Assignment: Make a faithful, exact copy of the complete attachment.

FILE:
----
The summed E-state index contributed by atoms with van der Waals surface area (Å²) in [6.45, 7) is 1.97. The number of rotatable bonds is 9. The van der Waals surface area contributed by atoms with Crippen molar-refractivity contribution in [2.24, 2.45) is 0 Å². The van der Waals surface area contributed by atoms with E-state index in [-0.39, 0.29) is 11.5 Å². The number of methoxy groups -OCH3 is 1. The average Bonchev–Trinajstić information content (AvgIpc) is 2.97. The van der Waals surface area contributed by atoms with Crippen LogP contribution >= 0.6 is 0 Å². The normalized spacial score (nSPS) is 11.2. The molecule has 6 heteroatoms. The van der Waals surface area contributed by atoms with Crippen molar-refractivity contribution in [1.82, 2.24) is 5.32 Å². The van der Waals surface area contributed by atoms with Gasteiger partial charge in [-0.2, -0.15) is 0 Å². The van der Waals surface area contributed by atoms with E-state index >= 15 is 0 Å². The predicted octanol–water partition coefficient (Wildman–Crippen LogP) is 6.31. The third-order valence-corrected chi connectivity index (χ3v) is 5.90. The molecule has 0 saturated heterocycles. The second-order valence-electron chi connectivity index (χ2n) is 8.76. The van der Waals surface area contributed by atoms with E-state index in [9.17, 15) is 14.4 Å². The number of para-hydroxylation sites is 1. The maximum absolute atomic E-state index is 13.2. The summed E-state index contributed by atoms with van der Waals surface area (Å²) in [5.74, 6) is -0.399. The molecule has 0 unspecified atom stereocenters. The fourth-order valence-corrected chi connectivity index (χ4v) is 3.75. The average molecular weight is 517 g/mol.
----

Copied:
The summed E-state index contributed by atoms with van der Waals surface area (Å²) in [6.45, 7) is 1.97. The number of rotatable bonds is 9. The van der Waals surface area contributed by atoms with Crippen molar-refractivity contribution in [2.24, 2.45) is 0 Å². The van der Waals surface area contributed by atoms with E-state index in [-0.39, 0.29) is 11.5 Å². The number of methoxy groups -OCH3 is 1. The average Bonchev–Trinajstić information content (AvgIpc) is 2.97. The van der Waals surface area contributed by atoms with Crippen LogP contribution >= 0.6 is 0 Å². The normalized spacial score (nSPS) is 11.2. The molecule has 6 heteroatoms. The van der Waals surface area contributed by atoms with Crippen molar-refractivity contribution in [1.82, 2.24) is 5.32 Å². The van der Waals surface area contributed by atoms with Gasteiger partial charge in [-0.2, -0.15) is 0 Å². The van der Waals surface area contributed by atoms with E-state index >= 15 is 0 Å². The predicted octanol–water partition coefficient (Wildman–Crippen LogP) is 6.31. The third-order valence-corrected chi connectivity index (χ3v) is 5.90. The molecule has 0 saturated heterocycles. The second-order valence-electron chi connectivity index (χ2n) is 8.76. The van der Waals surface area contributed by atoms with E-state index in [9.17, 15) is 14.4 Å². The number of para-hydroxylation sites is 1. The maximum absolute atomic E-state index is 13.2. The summed E-state index contributed by atoms with van der Waals surface area (Å²) in [5.74, 6) is -0.399. The molecule has 0 unspecified atom stereocenters. The fourth-order valence-corrected chi connectivity index (χ4v) is 3.75. The average molecular weight is 517 g/mol.